The monthly cost of Medicare Part B coverage is deducted from most seniors’ Social Security benefits, which affect the COLA. That was legislated before 1975. The first COLA was put in place in June 1975 based on an increase in the Consumer Price Index for Urban Wage Earners and Clerical Workers. The only double-digit adjustments occurred in 1980 at 14.3 percent and 1981 at 11.2 percent.
In the past decade, the COLA has ranged from 0 in 2009 and 2010 to 5.8 in 2008. It was 3.6 percent this year. In 2012, seniors who receive the average monthly Social Security payment of $1,177 will benefit from a net 3.3 percent increase, which represents just under $39 a month.
The base premium for Medicare Part B will be $99.90 next year, which is three percent higher than in 2011. Part B was 96.40 per month in 2009 for beneficiaries with a single income of $85,000 or less, or a joint filer income of less than $170,000. Most beneficiaries continued to pay $96.40 in 2010, but then it became more complicated.
In 2011, most who enrolled in Part B during or before 2009 continued to pay $96.40. Beneficiaries who had the Social Security Administration withhold their Part B premiums and whose income was $85,000 or less individually or $170,000 or less for joint filers did not have an increase in 2011 Part B premiums. Others who had signed up for Part B in 2010 paid $110.50. Anyone not in those categories had the “standard”
About 75 percent of Medicare beneficiaries were exempt from those increases, but Part B premiums have risen sharply since being $45.50 a month in 2000. The premiums only cover 25 percent of actual Part B costs. The 2012 premium was lower than experts anticipated because Part B costs will be spread across a larger number of beneficiaries next year. Beneficiaries in the high-income category will see base premiums decrease by 13.4 percent to the 2012 level of $99.90.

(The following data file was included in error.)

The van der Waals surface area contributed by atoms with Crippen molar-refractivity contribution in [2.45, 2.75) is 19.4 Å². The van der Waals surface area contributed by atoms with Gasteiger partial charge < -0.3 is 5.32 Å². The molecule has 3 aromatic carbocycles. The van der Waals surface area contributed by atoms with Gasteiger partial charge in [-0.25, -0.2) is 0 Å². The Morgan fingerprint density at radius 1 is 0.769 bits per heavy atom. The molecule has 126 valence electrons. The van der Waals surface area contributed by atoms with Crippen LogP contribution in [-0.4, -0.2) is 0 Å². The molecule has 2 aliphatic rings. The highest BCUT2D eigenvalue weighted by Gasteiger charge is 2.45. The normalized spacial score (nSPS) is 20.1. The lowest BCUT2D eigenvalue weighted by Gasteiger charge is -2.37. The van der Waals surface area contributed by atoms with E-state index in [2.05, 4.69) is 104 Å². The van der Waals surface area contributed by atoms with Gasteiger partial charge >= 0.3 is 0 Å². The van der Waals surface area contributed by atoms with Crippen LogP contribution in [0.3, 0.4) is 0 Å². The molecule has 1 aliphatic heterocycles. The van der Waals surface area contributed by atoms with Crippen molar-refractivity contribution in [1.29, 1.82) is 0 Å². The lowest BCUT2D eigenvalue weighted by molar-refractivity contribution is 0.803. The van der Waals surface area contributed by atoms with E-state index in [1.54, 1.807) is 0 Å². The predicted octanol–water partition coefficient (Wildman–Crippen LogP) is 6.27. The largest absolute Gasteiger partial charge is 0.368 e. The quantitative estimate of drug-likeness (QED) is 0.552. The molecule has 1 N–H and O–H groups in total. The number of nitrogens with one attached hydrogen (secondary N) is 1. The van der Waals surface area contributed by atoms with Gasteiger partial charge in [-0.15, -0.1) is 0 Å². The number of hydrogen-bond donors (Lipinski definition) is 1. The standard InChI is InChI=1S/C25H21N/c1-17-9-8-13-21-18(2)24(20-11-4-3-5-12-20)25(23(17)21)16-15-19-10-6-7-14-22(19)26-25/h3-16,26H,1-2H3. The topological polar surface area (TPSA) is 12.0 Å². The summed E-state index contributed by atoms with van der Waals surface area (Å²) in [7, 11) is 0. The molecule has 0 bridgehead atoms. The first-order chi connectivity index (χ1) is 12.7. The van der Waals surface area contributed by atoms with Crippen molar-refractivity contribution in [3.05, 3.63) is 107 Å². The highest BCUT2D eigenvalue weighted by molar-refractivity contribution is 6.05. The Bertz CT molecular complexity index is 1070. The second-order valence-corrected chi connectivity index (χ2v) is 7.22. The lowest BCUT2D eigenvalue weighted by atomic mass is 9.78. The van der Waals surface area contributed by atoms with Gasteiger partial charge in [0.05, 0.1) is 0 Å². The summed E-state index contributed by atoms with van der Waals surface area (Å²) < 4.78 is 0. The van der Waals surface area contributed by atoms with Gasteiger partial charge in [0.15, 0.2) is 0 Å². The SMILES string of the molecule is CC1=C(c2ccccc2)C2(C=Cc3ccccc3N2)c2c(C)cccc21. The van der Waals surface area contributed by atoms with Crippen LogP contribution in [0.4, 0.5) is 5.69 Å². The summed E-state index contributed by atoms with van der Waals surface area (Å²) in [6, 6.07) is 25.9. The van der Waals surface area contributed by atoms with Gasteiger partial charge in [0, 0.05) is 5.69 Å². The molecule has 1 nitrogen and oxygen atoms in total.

Next year, the Part B annual deductible will also fall by $22 to $140, but the Part A deductible will rise from $1,132 to $1,156 per benefit period. A benefit period begins the day a beneficiary enter a hospital or skilled nursing facility, and continues until they have not received hospital or nursing facility care for 60 consecutive days. There is no limit on the number of times a beneficiary may be required to meet the Part A deductible before Medicare coverage begins.
Medigap Advisors will discuss options to augment Medicare benefits, such as Medicare Advantage plans and Medigap insurance, during a live teleseminar. Callers may speak directly with expert advisors and present questions during the Q&A segment. Free registration for the teleseminar on December 20 at 5 PM Eastern is available at http://www.MedigapAdvisors.com/
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